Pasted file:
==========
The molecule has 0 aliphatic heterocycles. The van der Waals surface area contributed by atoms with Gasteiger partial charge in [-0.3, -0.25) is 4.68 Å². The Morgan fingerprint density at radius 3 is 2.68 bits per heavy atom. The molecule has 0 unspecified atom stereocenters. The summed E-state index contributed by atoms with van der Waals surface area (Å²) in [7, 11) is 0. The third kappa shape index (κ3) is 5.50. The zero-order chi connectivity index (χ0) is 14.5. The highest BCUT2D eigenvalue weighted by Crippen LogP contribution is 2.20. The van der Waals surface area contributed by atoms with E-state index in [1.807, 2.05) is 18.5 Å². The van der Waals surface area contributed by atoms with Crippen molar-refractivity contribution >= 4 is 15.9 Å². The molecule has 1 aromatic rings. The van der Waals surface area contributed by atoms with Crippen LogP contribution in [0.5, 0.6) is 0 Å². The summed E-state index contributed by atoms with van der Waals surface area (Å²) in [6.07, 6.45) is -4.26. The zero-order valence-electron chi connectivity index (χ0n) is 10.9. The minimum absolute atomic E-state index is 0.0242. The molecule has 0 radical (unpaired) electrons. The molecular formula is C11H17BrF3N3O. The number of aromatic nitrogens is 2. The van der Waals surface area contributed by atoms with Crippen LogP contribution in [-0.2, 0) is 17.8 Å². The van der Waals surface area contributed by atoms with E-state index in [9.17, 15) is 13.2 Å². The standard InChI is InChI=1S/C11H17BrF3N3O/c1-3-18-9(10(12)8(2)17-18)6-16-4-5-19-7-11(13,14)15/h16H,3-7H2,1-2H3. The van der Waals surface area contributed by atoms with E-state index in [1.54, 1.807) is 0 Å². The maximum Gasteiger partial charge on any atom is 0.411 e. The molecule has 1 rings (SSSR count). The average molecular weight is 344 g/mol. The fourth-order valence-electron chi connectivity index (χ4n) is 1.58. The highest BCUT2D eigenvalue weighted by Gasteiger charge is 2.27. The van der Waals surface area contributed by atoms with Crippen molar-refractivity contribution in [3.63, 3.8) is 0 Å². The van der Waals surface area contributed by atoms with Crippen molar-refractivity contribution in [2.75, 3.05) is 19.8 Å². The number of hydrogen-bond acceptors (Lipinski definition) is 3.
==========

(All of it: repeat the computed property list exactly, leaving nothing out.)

The molecule has 0 aliphatic heterocycles. The van der Waals surface area contributed by atoms with Gasteiger partial charge in [-0.3, -0.25) is 4.68 Å². The Morgan fingerprint density at radius 3 is 2.68 bits per heavy atom. The molecule has 0 unspecified atom stereocenters. The summed E-state index contributed by atoms with van der Waals surface area (Å²) in [7, 11) is 0. The third kappa shape index (κ3) is 5.50. The zero-order chi connectivity index (χ0) is 14.5. The highest BCUT2D eigenvalue weighted by Crippen LogP contribution is 2.20. The van der Waals surface area contributed by atoms with E-state index in [1.807, 2.05) is 18.5 Å². The van der Waals surface area contributed by atoms with Crippen molar-refractivity contribution >= 4 is 15.9 Å². The molecule has 1 aromatic rings. The van der Waals surface area contributed by atoms with Crippen LogP contribution in [0.5, 0.6) is 0 Å². The summed E-state index contributed by atoms with van der Waals surface area (Å²) in [6.07, 6.45) is -4.26. The zero-order valence-electron chi connectivity index (χ0n) is 10.9. The minimum absolute atomic E-state index is 0.0242. The molecule has 0 radical (unpaired) electrons. The molecular formula is C11H17BrF3N3O. The number of aromatic nitrogens is 2. The van der Waals surface area contributed by atoms with Crippen LogP contribution in [-0.2, 0) is 17.8 Å². The van der Waals surface area contributed by atoms with E-state index in [9.17, 15) is 13.2 Å². The standard InChI is InChI=1S/C11H17BrF3N3O/c1-3-18-9(10(12)8(2)17-18)6-16-4-5-19-7-11(13,14)15/h16H,3-7H2,1-2H3. The van der Waals surface area contributed by atoms with E-state index in [1.54, 1.807) is 0 Å². The maximum Gasteiger partial charge on any atom is 0.411 e. The molecule has 1 rings (SSSR count). The average molecular weight is 344 g/mol. The fourth-order valence-electron chi connectivity index (χ4n) is 1.58. The highest BCUT2D eigenvalue weighted by Gasteiger charge is 2.27. The van der Waals surface area contributed by atoms with Crippen molar-refractivity contribution in [3.63, 3.8) is 0 Å². The van der Waals surface area contributed by atoms with Crippen molar-refractivity contribution in [2.75, 3.05) is 19.8 Å². The number of hydrogen-bond acceptors (Lipinski definition) is 3.